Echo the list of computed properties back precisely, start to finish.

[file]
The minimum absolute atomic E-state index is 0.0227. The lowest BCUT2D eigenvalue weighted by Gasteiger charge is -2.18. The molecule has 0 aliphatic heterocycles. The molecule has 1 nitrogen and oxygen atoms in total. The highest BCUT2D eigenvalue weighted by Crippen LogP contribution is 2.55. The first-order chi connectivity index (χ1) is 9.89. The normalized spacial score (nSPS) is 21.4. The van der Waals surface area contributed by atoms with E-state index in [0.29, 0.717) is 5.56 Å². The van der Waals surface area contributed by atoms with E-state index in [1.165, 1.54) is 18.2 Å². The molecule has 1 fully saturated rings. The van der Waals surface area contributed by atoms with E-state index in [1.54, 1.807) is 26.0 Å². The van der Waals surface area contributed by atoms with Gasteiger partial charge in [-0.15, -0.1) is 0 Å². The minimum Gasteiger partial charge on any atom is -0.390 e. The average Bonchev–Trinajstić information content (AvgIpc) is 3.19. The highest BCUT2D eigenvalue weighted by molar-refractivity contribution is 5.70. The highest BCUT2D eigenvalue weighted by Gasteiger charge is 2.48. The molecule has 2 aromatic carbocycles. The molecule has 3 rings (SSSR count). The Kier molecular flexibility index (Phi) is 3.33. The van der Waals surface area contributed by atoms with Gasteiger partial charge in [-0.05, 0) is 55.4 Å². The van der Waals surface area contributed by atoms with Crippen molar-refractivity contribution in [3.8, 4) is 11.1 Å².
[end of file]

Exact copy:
The minimum absolute atomic E-state index is 0.0227. The lowest BCUT2D eigenvalue weighted by Gasteiger charge is -2.18. The molecule has 0 aliphatic heterocycles. The molecule has 1 nitrogen and oxygen atoms in total. The highest BCUT2D eigenvalue weighted by Crippen LogP contribution is 2.55. The first-order chi connectivity index (χ1) is 9.89. The normalized spacial score (nSPS) is 21.4. The van der Waals surface area contributed by atoms with E-state index in [0.29, 0.717) is 5.56 Å². The van der Waals surface area contributed by atoms with E-state index in [1.165, 1.54) is 18.2 Å². The molecule has 1 fully saturated rings. The van der Waals surface area contributed by atoms with E-state index in [1.54, 1.807) is 26.0 Å². The van der Waals surface area contributed by atoms with Gasteiger partial charge in [-0.15, -0.1) is 0 Å². The minimum Gasteiger partial charge on any atom is -0.390 e. The average Bonchev–Trinajstić information content (AvgIpc) is 3.19. The highest BCUT2D eigenvalue weighted by molar-refractivity contribution is 5.70. The highest BCUT2D eigenvalue weighted by Gasteiger charge is 2.48. The molecule has 2 aromatic carbocycles. The molecule has 3 rings (SSSR count). The Kier molecular flexibility index (Phi) is 3.33. The van der Waals surface area contributed by atoms with Gasteiger partial charge in [-0.05, 0) is 55.4 Å². The van der Waals surface area contributed by atoms with Crippen molar-refractivity contribution in [3.8, 4) is 11.1 Å².